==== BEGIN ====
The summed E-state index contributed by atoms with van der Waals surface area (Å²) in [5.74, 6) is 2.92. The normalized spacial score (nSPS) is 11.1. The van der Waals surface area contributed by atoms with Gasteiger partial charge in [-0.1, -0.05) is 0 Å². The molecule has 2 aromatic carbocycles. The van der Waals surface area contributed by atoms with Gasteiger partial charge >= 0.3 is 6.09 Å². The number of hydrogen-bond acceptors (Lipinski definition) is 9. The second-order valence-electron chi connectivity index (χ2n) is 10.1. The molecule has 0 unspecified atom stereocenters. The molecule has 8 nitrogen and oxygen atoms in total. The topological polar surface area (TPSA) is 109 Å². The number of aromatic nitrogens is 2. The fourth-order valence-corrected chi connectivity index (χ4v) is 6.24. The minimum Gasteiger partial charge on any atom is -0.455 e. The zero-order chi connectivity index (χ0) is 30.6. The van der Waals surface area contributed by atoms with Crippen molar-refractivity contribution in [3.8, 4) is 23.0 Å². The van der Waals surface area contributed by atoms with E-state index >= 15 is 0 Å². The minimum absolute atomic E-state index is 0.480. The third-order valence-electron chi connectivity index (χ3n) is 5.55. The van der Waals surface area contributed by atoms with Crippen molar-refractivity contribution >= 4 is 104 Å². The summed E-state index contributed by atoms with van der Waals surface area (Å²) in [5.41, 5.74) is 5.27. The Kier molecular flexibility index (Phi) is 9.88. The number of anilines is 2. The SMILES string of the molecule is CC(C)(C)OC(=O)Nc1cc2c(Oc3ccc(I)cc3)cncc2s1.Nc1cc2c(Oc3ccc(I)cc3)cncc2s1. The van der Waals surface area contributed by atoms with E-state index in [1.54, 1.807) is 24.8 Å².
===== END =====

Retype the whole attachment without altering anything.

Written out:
The summed E-state index contributed by atoms with van der Waals surface area (Å²) in [5.74, 6) is 2.92. The normalized spacial score (nSPS) is 11.1. The van der Waals surface area contributed by atoms with Gasteiger partial charge in [-0.1, -0.05) is 0 Å². The molecule has 2 aromatic carbocycles. The van der Waals surface area contributed by atoms with Gasteiger partial charge >= 0.3 is 6.09 Å². The number of hydrogen-bond acceptors (Lipinski definition) is 9. The second-order valence-electron chi connectivity index (χ2n) is 10.1. The molecule has 0 unspecified atom stereocenters. The molecule has 8 nitrogen and oxygen atoms in total. The topological polar surface area (TPSA) is 109 Å². The number of aromatic nitrogens is 2. The fourth-order valence-corrected chi connectivity index (χ4v) is 6.24. The minimum Gasteiger partial charge on any atom is -0.455 e. The zero-order chi connectivity index (χ0) is 30.6. The van der Waals surface area contributed by atoms with Crippen molar-refractivity contribution in [3.8, 4) is 23.0 Å². The van der Waals surface area contributed by atoms with E-state index >= 15 is 0 Å². The minimum absolute atomic E-state index is 0.480. The third-order valence-electron chi connectivity index (χ3n) is 5.55. The van der Waals surface area contributed by atoms with Crippen molar-refractivity contribution >= 4 is 104 Å². The summed E-state index contributed by atoms with van der Waals surface area (Å²) in [5.41, 5.74) is 5.27. The Kier molecular flexibility index (Phi) is 9.88. The number of anilines is 2. The SMILES string of the molecule is CC(C)(C)OC(=O)Nc1cc2c(Oc3ccc(I)cc3)cncc2s1.Nc1cc2c(Oc3ccc(I)cc3)cncc2s1. The van der Waals surface area contributed by atoms with E-state index in [1.54, 1.807) is 24.8 Å².